Keratin hypersumoylation alters filament dynamics and is a marker for human liver disease and keratin mutation

Natasha T. Snider, Sujith V.W. Weerasinghe, Jorge A. Iñiguez-Lluhí, Harald Herrmann, M. Bishr Omary

Research output: Contribution to journalArticlepeer-review

61 Scopus citations

Abstract

Keratin polypeptide 8 (K8) associates noncovalently with its partners K18 and/or K19 to form the intermediate filament cytoskeleton of hepatocytes and other simple-type epithelial cells. Human K8, K18, and K19 variants predispose to liver disease, whereas site-specific keratin phosphorylation confers hepatoprotection. Because stress-induced protein phosphorylation regulates sumoylation, we hypothesized that keratins are sumoylated in an injury-dependent manner and that keratin sumoylation is an important regulatory modification. We demonstrate that K8/K18/K19, epidermal keratins, and vimentin are sumoylated in vitro. Upon transfection, K8, K18, and K19 are modified by poly-SUMO-2/3 chains on Lys-285/Lys- 364 (K8), Lys-207/Lys-372 (K18), and Lys-208 (K19). Sumoylation affects filament organization and stimulus-induced keratin solubility and is partially inhibited upon mutation of one of three known K8 phosphorylation sites. Extensive sumoylation occurs in cells transfected with individual K8, K18, or K19 but is limited upon heterodimerization (K8/K18 or K8/K19) in the absence of stress. In contrast, keratin sumoylation is significantly augmented in cells and tissues during apoptosis, oxidative stress, and phosphatase inhibition. Poly-SUMO-2/3 conjugates are present in chronically injured but not normal, human, and mouse livers along with polyubiquitinated and large insoluble keratin-containing complexes. Notably, common human K8 liver disease-associated variants trigger keratin hypersumoylation with consequent diminished solubility. In contrast, modest sumoylation of wild type K8 promotes solubility. Hence, conformational changes induced by keratin natural mutations and extensive tissue injury result in K8/ K18/K19 hypersumoylation, which retains keratins in an insoluble compartment, thereby limiting their cytoprotective function.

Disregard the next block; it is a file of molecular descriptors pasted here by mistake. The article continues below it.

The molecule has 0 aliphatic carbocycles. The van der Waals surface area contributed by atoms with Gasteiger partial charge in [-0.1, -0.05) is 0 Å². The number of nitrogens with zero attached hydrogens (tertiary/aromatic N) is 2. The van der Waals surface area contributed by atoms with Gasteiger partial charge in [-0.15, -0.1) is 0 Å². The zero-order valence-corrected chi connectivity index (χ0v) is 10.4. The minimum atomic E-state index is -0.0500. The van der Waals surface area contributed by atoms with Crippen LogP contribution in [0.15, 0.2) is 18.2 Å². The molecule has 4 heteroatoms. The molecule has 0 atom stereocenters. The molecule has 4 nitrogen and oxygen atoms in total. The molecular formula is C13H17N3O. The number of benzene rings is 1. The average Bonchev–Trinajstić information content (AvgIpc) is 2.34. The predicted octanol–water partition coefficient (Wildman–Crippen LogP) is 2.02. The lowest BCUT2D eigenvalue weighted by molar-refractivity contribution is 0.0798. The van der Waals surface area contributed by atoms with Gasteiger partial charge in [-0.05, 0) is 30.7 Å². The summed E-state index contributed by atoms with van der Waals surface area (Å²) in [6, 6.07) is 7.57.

Original languageEnglish (US)
Pages (from-to)2273-2284
Number of pages12
JournalJournal of Biological Chemistry
Volume286
Issue number3
DOIs
StatePublished - Jan 21 2011
Externally publishedYes

All Science Journal Classification (ASJC) codes

  • Biochemistry
  • Molecular Biology
  • Cell Biology

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